Once again, she could feel her hand squeezing the rag.

The stranger finally stopped glancing around, devoting a moment of his time to the post cards, twelve countries and all fifty states, the small stuffed animal collection of famous cartoon characters, and the humorous posters. Obviously, the family pictures on the bulletin board straight ahead hadn’t caught his attention yet. He looked straight ahead to Maggie and smiled. “Are you guys open? I didn’t see a sign or anything.”

Again, Maggie found herself forcing her smile to stay in place.  Of course, it’s open, she thought. You fucking idiot. She kept all this to herself. She had to. Imagine how Tom and Elizabeth, just to name two, would react if they walked in and found her screaming insults and obscenities at some stupid kid unconsciously looking to fuck up what was already amounting to a very difficult day.

They’d probably want free coffee!

She laughed aloud at this idea, without meaning to. “Of course we’re open,” she said to the stranger, immediately trying to play off the mistake and doing a pretty good job of it. “Why don’t you have a seat, and I’ll take your order.” In one well-practiced motion, she grabbed the pad of paper and pen from the register and walked out from behind the counter.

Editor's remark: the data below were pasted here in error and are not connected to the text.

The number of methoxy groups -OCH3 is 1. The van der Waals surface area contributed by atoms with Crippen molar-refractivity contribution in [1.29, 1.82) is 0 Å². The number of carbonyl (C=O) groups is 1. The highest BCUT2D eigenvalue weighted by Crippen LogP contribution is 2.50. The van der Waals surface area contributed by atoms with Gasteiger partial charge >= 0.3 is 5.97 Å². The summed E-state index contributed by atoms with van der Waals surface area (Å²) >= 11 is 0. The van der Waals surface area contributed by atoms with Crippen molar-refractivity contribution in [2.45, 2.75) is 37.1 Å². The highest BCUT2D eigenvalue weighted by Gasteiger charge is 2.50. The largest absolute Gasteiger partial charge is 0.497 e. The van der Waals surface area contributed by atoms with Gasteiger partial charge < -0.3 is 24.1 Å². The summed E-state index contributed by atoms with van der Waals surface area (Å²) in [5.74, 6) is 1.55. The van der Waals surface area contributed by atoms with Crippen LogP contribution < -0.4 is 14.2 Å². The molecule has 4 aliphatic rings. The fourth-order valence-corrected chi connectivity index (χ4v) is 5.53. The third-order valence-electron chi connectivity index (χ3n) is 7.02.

The stranger, the idiot kid with thick, stuck-up glasses and a wardrobe that consisted entirely of faded black, took a seat at the booth to his right.

Maggie noticed him setting a book down on the table. He slammed it onto the table in such a way as to cause one of the creamers to fall out of the little bowl. As a reflex to that, her left hand was suddenly doing it’s damnedest to snap the pen in half.

“So, what’ll it be?” she asked, still smiling through all this uncalled for and admittedly very minor tragedy. If Don were alive, he’d know how to handle this arrogant little shit. “You’re a skinny looking guy,” she went on, bringing up some of the bullshit conversation she utilized during tourist season. “So, I think you ought to go for the deluxe pancake breakfast. That’s two pancakes, two eggs cooked however you want, three strips of bacon, three sausages. You also get your choice of a side of toast or a plate of hashbrowns.” Her pen, no longer in a death grip of any kind, tapped relentlessly against the pad of paper. “And, of course, the whole thing comes with your choice of milk, orange juice, apple juice, water, coffee, sweet tea, or soda.”